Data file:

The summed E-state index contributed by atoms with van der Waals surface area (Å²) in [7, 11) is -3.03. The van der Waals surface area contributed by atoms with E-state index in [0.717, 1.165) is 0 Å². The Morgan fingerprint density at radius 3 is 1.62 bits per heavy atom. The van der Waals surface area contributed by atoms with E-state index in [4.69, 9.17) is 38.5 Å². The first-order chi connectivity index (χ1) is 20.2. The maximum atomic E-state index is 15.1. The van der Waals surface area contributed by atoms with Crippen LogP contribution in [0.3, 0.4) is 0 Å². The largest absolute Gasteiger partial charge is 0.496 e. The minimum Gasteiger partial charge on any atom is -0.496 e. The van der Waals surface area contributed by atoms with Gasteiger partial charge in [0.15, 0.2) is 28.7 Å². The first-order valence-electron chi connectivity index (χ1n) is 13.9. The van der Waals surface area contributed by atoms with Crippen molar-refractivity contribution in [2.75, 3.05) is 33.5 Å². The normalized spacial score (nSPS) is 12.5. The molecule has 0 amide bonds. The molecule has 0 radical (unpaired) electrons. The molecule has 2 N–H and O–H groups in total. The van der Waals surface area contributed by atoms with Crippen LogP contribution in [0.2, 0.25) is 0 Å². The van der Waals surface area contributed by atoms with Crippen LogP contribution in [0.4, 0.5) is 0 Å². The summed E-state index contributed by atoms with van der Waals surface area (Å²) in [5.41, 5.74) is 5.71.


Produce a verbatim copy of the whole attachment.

The summed E-state index contributed by atoms with van der Waals surface area (Å²) in [7, 11) is -3.03. The van der Waals surface area contributed by atoms with E-state index in [0.717, 1.165) is 0 Å². The Morgan fingerprint density at radius 3 is 1.62 bits per heavy atom. The van der Waals surface area contributed by atoms with E-state index in [4.69, 9.17) is 38.5 Å². The first-order chi connectivity index (χ1) is 20.2. The maximum atomic E-state index is 15.1. The van der Waals surface area contributed by atoms with Crippen LogP contribution in [0.3, 0.4) is 0 Å². The largest absolute Gasteiger partial charge is 0.496 e. The minimum Gasteiger partial charge on any atom is -0.496 e. The van der Waals surface area contributed by atoms with Gasteiger partial charge in [0.15, 0.2) is 28.7 Å². The first-order valence-electron chi connectivity index (χ1n) is 13.9. The van der Waals surface area contributed by atoms with Crippen molar-refractivity contribution in [2.75, 3.05) is 33.5 Å². The normalized spacial score (nSPS) is 12.5. The molecule has 0 amide bonds. The molecule has 0 radical (unpaired) electrons. The molecule has 2 N–H and O–H groups in total. The van der Waals surface area contributed by atoms with Crippen LogP contribution in [0.2, 0.25) is 0 Å². The van der Waals surface area contributed by atoms with Crippen LogP contribution in [0.4, 0.5) is 0 Å². The summed E-state index contributed by atoms with van der Waals surface area (Å²) in [5.41, 5.74) is 5.71.